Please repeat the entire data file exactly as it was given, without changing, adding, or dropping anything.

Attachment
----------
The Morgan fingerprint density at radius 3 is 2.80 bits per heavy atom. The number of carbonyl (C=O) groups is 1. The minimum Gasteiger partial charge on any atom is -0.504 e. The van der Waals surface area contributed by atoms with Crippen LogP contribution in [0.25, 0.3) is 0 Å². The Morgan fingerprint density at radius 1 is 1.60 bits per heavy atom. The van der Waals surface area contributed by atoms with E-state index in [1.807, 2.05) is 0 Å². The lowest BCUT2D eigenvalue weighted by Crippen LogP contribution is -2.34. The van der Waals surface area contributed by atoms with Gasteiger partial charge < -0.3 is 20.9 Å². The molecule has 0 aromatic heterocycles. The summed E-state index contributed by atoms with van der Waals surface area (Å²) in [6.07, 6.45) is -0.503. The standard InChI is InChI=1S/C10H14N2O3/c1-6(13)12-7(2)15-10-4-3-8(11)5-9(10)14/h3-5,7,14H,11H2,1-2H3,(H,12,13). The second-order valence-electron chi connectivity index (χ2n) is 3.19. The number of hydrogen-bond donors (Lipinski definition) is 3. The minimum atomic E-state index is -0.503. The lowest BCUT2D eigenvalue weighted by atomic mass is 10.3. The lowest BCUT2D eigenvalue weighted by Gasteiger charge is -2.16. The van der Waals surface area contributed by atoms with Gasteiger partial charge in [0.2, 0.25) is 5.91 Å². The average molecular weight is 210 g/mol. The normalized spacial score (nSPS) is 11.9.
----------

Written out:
The Morgan fingerprint density at radius 3 is 2.80 bits per heavy atom. The number of carbonyl (C=O) groups is 1. The minimum Gasteiger partial charge on any atom is -0.504 e. The van der Waals surface area contributed by atoms with Crippen LogP contribution in [0.25, 0.3) is 0 Å². The Morgan fingerprint density at radius 1 is 1.60 bits per heavy atom. The van der Waals surface area contributed by atoms with E-state index in [1.807, 2.05) is 0 Å². The lowest BCUT2D eigenvalue weighted by Crippen LogP contribution is -2.34. The van der Waals surface area contributed by atoms with Gasteiger partial charge < -0.3 is 20.9 Å². The molecule has 0 aromatic heterocycles. The summed E-state index contributed by atoms with van der Waals surface area (Å²) in [6.07, 6.45) is -0.503. The standard InChI is InChI=1S/C10H14N2O3/c1-6(13)12-7(2)15-10-4-3-8(11)5-9(10)14/h3-5,7,14H,11H2,1-2H3,(H,12,13). The second-order valence-electron chi connectivity index (χ2n) is 3.19. The number of hydrogen-bond donors (Lipinski definition) is 3. The minimum atomic E-state index is -0.503. The lowest BCUT2D eigenvalue weighted by atomic mass is 10.3. The lowest BCUT2D eigenvalue weighted by Gasteiger charge is -2.16. The van der Waals surface area contributed by atoms with Gasteiger partial charge in [0.2, 0.25) is 5.91 Å². The average molecular weight is 210 g/mol. The normalized spacial score (nSPS) is 11.9.